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Vol. LXIII, No. 7
Wednesday, February 18, 2009
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Three-Time Nobel Nominee Tony Hall Talks About Mother Teresa, Poverty, Hunger

Ellen Gilbert

Former U.S. Ambassador Tony P. Hall, the longest-serving Congressman from Ohio and three-time Nobel Peace Prize nominee, recently talked about his book, Changing the Face of Hunger. “Maybe it should have been called ‘Do The Thing That’s In Front of You,’” he said in the “Public Life and Faith” talk he gave at the Woodrow Wilson School last week.

In one of the many anecdotes he used that afternoon to explain how he became a leading advocate for hunger relief programs and improving international human rights conditions, Mr. Hall described one of his first encounters with Mother Teresa in the 1970s. Overwhelmed by the sheer number of broken bodies in their path as they walked down a Calcutta street, he wondered how anyone could possibly make a difference. “Where do you start?” he recalled asking her. She responded by picking a person lying in front of them and bringing him back to her hospice, where, according to Mr. Hall, he was “washed and loved.” The answer to his question, as Mother Teresa later told him, is “to do the thing that’s in front of you.”

Mr. Hall’s plain-spoken style was in contrast to the stunning numbers he presented in his talk, like the fact that 25,000 people die every day from hunger, and that one-half of the world lives on less than two dollars a day. “It’s a ‘tale of two worlds’ today,” he observed. “The rich and the poor.” As the child of an affluent family, he said that his eyes were opened to society’s disconnects during his two years in the Peace Corps. His deep religious faith was part-and-parcel of going to Congress and performing public service, although serving his Dayton constituency sometimes seemed at odds with his frequent trips to countries like Ethiopia, where he saw “25 children die in a minute” from hunger. Visiting a poorly-equipped clinic, he watched as one beleaguered doctor had to choose just five children from among thousands for treatment.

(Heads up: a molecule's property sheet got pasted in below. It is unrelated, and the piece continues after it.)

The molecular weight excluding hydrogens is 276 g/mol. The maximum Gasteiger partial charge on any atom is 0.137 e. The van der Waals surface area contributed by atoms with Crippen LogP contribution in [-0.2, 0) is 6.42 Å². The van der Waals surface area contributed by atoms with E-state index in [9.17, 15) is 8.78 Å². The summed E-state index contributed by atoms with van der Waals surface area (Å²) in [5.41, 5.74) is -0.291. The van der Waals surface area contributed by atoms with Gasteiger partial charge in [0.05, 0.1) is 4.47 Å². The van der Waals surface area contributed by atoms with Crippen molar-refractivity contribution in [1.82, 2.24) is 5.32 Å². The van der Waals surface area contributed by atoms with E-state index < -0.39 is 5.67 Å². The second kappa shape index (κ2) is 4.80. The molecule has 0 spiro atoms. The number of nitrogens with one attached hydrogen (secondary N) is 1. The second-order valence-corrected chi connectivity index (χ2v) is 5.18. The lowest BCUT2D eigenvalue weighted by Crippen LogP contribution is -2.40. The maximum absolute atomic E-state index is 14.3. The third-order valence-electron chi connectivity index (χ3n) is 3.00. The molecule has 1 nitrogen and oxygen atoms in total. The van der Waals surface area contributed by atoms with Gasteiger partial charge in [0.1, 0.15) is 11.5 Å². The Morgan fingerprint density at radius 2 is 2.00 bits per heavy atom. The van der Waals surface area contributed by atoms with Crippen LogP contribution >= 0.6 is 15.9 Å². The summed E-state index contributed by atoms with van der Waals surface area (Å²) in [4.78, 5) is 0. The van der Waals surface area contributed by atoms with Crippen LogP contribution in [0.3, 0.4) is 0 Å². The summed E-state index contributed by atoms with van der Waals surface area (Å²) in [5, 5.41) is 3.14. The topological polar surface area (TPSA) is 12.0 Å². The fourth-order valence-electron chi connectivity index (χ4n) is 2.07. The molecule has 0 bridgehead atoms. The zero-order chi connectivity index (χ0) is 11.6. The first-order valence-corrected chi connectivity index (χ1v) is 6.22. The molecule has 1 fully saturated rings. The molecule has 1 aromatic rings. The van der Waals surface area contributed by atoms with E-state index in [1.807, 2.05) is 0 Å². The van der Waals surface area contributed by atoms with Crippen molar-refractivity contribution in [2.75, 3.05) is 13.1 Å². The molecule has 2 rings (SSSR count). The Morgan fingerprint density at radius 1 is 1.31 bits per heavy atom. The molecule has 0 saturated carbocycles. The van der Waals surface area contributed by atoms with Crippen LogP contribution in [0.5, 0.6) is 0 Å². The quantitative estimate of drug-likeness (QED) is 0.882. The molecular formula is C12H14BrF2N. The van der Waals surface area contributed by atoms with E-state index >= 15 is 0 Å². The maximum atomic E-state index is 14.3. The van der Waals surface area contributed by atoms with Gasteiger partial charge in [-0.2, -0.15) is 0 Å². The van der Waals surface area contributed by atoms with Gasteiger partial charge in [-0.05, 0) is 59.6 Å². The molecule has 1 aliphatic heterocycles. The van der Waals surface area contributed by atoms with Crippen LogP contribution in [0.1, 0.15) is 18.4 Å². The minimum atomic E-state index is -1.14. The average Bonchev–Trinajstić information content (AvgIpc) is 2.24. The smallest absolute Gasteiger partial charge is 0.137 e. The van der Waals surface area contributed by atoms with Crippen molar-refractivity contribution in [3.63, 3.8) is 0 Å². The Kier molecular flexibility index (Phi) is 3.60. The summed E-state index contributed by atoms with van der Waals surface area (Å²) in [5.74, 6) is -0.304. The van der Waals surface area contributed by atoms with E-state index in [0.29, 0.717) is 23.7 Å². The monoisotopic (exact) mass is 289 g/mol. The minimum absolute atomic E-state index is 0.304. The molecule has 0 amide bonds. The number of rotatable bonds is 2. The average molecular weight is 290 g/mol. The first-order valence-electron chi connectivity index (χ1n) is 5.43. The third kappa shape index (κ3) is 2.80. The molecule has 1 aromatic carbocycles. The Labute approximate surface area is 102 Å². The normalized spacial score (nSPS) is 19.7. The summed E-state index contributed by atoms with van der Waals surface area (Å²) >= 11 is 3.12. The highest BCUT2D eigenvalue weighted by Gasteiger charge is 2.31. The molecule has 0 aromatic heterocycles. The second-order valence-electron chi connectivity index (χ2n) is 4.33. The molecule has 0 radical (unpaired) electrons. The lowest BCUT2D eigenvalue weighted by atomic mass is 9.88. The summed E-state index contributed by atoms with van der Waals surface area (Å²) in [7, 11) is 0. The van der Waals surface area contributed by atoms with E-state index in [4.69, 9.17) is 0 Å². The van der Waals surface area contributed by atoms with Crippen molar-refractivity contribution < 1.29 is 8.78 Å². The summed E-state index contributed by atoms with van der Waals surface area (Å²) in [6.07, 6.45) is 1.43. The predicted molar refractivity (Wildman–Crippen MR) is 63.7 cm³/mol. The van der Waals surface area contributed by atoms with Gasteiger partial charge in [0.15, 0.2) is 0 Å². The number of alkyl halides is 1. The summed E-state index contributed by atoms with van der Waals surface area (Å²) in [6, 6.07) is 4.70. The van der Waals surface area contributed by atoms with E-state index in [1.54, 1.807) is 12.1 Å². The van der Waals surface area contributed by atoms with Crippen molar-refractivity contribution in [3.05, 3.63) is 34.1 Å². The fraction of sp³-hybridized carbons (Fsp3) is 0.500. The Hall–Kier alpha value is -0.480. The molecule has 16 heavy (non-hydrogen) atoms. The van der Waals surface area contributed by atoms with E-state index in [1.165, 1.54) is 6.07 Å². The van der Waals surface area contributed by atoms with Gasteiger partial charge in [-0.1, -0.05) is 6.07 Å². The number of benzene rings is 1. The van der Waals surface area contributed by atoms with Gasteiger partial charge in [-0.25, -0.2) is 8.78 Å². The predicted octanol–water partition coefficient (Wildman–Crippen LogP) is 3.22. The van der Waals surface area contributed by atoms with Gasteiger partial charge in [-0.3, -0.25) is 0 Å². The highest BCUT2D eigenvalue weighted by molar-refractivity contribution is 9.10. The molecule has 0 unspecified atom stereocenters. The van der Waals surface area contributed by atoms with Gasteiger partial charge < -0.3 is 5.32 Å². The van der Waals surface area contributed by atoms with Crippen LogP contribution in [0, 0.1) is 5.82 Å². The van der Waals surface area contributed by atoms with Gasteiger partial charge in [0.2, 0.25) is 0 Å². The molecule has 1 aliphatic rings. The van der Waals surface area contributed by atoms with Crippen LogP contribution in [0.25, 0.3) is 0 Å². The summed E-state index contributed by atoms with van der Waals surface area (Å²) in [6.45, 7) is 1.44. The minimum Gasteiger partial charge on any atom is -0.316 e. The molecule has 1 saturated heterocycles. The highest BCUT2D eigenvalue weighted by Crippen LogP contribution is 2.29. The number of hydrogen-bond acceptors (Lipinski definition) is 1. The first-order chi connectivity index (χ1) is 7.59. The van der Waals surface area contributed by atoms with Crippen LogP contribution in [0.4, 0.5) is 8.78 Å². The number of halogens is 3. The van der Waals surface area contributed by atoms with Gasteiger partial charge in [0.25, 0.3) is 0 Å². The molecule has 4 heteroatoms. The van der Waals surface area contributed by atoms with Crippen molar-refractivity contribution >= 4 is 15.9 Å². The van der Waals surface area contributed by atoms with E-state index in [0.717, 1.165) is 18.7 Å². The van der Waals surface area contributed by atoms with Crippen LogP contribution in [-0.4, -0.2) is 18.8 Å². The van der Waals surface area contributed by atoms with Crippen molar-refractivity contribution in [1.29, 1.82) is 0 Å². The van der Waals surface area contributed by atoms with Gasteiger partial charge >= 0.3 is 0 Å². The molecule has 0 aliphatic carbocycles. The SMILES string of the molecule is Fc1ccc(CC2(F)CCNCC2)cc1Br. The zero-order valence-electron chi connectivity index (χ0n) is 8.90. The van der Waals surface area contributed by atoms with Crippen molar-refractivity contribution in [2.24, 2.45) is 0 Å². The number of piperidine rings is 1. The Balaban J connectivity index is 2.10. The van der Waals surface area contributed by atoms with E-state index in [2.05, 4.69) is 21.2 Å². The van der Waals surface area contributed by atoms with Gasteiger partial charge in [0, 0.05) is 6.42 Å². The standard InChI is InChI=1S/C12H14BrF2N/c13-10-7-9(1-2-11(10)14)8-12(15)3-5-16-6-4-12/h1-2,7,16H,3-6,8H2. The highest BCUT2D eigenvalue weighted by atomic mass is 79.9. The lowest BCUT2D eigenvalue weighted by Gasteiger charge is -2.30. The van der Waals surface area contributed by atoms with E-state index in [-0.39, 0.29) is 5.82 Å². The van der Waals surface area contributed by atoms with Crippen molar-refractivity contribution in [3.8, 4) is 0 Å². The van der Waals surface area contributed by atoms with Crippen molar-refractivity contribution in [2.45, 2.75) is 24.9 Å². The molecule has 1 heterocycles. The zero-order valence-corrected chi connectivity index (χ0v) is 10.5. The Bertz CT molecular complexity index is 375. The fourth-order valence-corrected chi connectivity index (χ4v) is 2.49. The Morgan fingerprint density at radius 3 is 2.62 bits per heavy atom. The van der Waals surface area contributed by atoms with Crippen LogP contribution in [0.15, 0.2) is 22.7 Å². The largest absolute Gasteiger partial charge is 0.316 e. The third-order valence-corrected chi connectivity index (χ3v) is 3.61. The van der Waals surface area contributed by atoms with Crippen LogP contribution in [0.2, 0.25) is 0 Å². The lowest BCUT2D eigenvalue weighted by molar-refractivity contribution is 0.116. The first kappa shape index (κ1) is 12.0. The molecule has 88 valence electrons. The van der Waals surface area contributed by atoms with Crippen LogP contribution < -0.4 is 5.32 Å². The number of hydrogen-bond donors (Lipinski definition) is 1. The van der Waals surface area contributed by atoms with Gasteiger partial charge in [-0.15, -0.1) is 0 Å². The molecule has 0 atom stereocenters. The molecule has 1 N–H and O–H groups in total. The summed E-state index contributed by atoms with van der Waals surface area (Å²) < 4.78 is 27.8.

Closer to home, Mr. Hall involved Ohioans in fund-raising activities for food relief centers, and established gleaning programs that salvage crops that people typically don’t want. His biblical erudition was key in this effort, with the idea for gleaning — leaving crops at the corners of fields for poor people to gather — coming from The Book of Ruth. In Ohio, Mr. Hall’s volunteer program began when he discovered that a local farmer was about to plow under several acres of imperfect corn (they were off by three or four grains). “Imagine gleaning across 50 states,” Mr. Hall mused, adding that 110 million tons of food are wasted every year in the U.S.

Mr. Hall invoked the Bible again in 1993, when Congress decided to eliminate the Select Committee on Hunger he then chaired. Citing Isiaih 58, he began to fast, saying that he would “stop when Congress gets a conscience.” Thinking at first that “no one would understand,” he was astonished at the amount of attention he received (“a lot of good things happened,” he observed in his understated way). He ended his fast after 22 days (“I was everybody’s best friend”), when the World Bank scheduled a conference and allocated $100 million to eradicate hunger. Although the Select Committee was not reinstated, the Congressional Hunger Center was established as a result.

A great deal of work remains to be done to eliminate world hunger, Mr. Hall said. By continuing to rely on primitive technology, Africa is producing the same amount of food as it did 30 years ago. Saying that members of Congress are unaware of the plight of Africans, Mr. Hall called on U.S. citizens to take a more active role, visiting their representatives “once a year” to “put them on the spot. You should demand that they go out into the world and see what’s going on.”

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